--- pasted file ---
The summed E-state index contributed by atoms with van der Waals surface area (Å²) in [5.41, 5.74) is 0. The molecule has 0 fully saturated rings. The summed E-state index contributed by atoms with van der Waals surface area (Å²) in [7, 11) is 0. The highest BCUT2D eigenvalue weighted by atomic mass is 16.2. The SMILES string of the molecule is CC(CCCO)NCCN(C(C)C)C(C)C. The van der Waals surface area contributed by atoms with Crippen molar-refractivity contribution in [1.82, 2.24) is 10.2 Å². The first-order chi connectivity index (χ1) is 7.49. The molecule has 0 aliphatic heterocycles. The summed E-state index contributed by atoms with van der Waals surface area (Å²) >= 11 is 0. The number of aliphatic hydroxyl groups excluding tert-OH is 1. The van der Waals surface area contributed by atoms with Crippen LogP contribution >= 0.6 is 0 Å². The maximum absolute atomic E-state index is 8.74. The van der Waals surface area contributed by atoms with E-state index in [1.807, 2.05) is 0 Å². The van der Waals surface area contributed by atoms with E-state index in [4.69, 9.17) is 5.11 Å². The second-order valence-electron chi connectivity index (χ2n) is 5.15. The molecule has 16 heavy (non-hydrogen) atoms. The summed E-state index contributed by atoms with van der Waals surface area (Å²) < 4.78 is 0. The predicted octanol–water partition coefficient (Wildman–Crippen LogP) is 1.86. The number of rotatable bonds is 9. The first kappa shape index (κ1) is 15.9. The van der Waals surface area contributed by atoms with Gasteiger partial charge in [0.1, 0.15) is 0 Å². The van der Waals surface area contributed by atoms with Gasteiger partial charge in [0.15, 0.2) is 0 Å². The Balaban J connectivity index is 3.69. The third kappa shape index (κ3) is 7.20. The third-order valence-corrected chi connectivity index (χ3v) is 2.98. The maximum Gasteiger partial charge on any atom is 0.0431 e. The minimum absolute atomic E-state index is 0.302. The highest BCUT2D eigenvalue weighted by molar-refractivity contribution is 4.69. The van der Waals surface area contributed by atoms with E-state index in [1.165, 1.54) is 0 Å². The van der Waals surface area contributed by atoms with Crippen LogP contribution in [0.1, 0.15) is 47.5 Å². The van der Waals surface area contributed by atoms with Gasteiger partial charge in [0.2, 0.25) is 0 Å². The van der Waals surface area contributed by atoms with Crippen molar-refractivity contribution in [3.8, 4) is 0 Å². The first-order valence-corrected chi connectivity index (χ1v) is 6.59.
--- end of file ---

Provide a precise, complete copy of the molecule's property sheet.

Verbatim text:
The summed E-state index contributed by atoms with van der Waals surface area (Å²) in [5.41, 5.74) is 0. The molecule has 0 fully saturated rings. The summed E-state index contributed by atoms with van der Waals surface area (Å²) in [7, 11) is 0. The highest BCUT2D eigenvalue weighted by atomic mass is 16.2. The SMILES string of the molecule is CC(CCCO)NCCN(C(C)C)C(C)C. The van der Waals surface area contributed by atoms with Crippen molar-refractivity contribution in [1.82, 2.24) is 10.2 Å². The first-order chi connectivity index (χ1) is 7.49. The molecule has 0 aliphatic heterocycles. The summed E-state index contributed by atoms with van der Waals surface area (Å²) >= 11 is 0. The number of aliphatic hydroxyl groups excluding tert-OH is 1. The van der Waals surface area contributed by atoms with Crippen LogP contribution >= 0.6 is 0 Å². The maximum absolute atomic E-state index is 8.74. The van der Waals surface area contributed by atoms with E-state index in [1.807, 2.05) is 0 Å². The van der Waals surface area contributed by atoms with E-state index in [4.69, 9.17) is 5.11 Å². The second-order valence-electron chi connectivity index (χ2n) is 5.15. The molecule has 16 heavy (non-hydrogen) atoms. The summed E-state index contributed by atoms with van der Waals surface area (Å²) < 4.78 is 0. The predicted octanol–water partition coefficient (Wildman–Crippen LogP) is 1.86. The number of rotatable bonds is 9. The first kappa shape index (κ1) is 15.9. The van der Waals surface area contributed by atoms with Gasteiger partial charge in [0.1, 0.15) is 0 Å². The van der Waals surface area contributed by atoms with Gasteiger partial charge in [0.15, 0.2) is 0 Å². The Balaban J connectivity index is 3.69. The third kappa shape index (κ3) is 7.20. The third-order valence-corrected chi connectivity index (χ3v) is 2.98. The maximum Gasteiger partial charge on any atom is 0.0431 e. The minimum absolute atomic E-state index is 0.302. The highest BCUT2D eigenvalue weighted by molar-refractivity contribution is 4.69. The van der Waals surface area contributed by atoms with E-state index in [1.165, 1.54) is 0 Å². The van der Waals surface area contributed by atoms with Crippen LogP contribution in [0.1, 0.15) is 47.5 Å². The van der Waals surface area contributed by atoms with Gasteiger partial charge in [0.2, 0.25) is 0 Å². The van der Waals surface area contributed by atoms with Crippen molar-refractivity contribution in [3.8, 4) is 0 Å². The first-order valence-corrected chi connectivity index (χ1v) is 6.59.